(Photography by Jason Smith)

Survey says

GSS director Tom Smith, PhD’80, breaks down the numbers.

Forty years ago, Tom Smith, PhD’80, took a job at NORC to help make his way through grad school. All he knew was that it paid well: tuition plus a generous stipend. “By far the best support I could find,” he says. So in October 1973, at the start of his second year as a history PhD student studying early industrial Philadelphia, he began work at the NORC library on a fellowship from the National Institute of Mental Health. A year later, a spot opened up at the still-fledgling General Social Survey, and he was given the assignment.

That’s when the hook set. Within two years, Smith was working full time for the GSS as associate study director, fitting in his dissertation when he could. In 1980, the year he finished his degree, Smith was named director of the GSS. He’s been there ever since, as not only the survey’s leader but its most public face. When the GSS speaks—to reporters, to scholars—it is usually in the voice of Tom Smith. Says GSS founder James A. Davis: “I’m the blue-sky idea man, but Tom does all the work. He’s incredibly smart, incredibly efficient. The whole thing would have fallen apart without him.”

In person, Smith is slight and angular, with wide, wire-rimmed glasses and a graying mustache. His shirt is rarely tucked in, his sleeves perpetually bunched at the elbow. His office windowsill is overrun with jade plants that have multiplied over the decades. But Smith exudes a casual, knowing precision. Speaking in the accent of his Pennsylvania upbringing—the swallowed syllables, the diminished consonants, the long “a” in “measure”—he has the diction and rhetoric of someone used to coming up with carefully worded questions. Always qualifying, contextualizing, clarifying one example with another, framing personal anecdotes in quantitative terms.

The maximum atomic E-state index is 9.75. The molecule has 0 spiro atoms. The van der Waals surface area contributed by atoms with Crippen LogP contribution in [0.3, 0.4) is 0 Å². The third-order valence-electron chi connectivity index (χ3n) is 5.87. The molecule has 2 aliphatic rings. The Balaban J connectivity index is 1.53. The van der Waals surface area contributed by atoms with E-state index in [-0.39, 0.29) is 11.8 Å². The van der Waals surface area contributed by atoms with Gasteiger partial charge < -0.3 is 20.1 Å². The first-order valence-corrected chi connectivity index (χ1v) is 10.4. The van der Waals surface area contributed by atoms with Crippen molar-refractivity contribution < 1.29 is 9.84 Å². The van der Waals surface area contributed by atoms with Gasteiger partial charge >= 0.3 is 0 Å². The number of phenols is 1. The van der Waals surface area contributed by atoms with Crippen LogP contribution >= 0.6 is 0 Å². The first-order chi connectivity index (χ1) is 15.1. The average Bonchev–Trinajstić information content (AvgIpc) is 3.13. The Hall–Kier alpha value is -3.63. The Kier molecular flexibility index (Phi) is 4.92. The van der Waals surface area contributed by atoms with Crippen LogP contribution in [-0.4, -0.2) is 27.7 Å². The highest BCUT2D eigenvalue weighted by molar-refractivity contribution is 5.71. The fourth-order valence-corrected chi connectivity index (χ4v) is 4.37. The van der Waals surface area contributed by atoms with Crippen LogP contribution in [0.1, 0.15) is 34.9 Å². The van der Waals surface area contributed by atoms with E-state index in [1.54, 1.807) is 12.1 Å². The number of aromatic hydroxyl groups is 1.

Smith grew up in State College, Pennsylvania, home of Penn State University, and in the 1950s his father gave up the family dry cleaning business to become a real estate broker. “Which was by far the smartest thing he ever did,” Smith says, “because now you’re talking about the ’50s, ’60s, ’70s, when universities are expanding a lot. So there was a really strong real estate market in the local community there. And if anything, the dry cleaning market was going the opposite direction, because there was more ready-to-wear clothing, and men didn’t wear suits to the office every day anymore.” He looks down at his own wardrobe: cotton slacks and a loose corduroy button-up, with the sleeves bunched at the elbow. “As I can testify.”

Smith’s college years at Penn State coincided with the founding of a new academic field: quantitative social science history, an approach that uses numerical statistics like census records, tax records, and death records to analyze the lives of people and societies. In class, Smith read Stephan Thernstrom’s groundbreaking Poverty and Progress (Harvard University Press, 1964), a quantitative study of social mobility in 19th century Newburyport, Massachusetts. “I decided it was the best way to study and understand society,” Smith says. After earning bachelor’s and master’s degrees in history at Penn State, he came to UChicago in 1972 to study under historian Edward Cook, who had done similar quantitative studies of New England towns. Smith settled into a dissertation on the social structure of Philadelphia during the early industrial era, when traditional craftsmen’s shops were giving way to assembly lines, but before electric power and diesel turbines had taken over.

“The first part of the Industrial Revolution isn’t the application of power,” Smith says. “It’s the reorganization of businesses from small craftsman shops where you’ve got a master and maybe two journeymen” to factories with an owner and a bookkeeper and employees with narrow skills doing fractional work: nailing the heel of a shoe, stitching the sole, cutting the leather. “An interesting transformation was going on,” Smith says—the middle class shifting from blue collar to white collar as new professions materialized and old ones died out. “In the 1970s, this was vastly understudied.”

At the GSS, Smith’s quantitative turn of mind fit right in. “I always say that as a historian, I was interested in studying societal change,” he says. “And here I am, studying societal change—just about 170 years later than I originally planned.”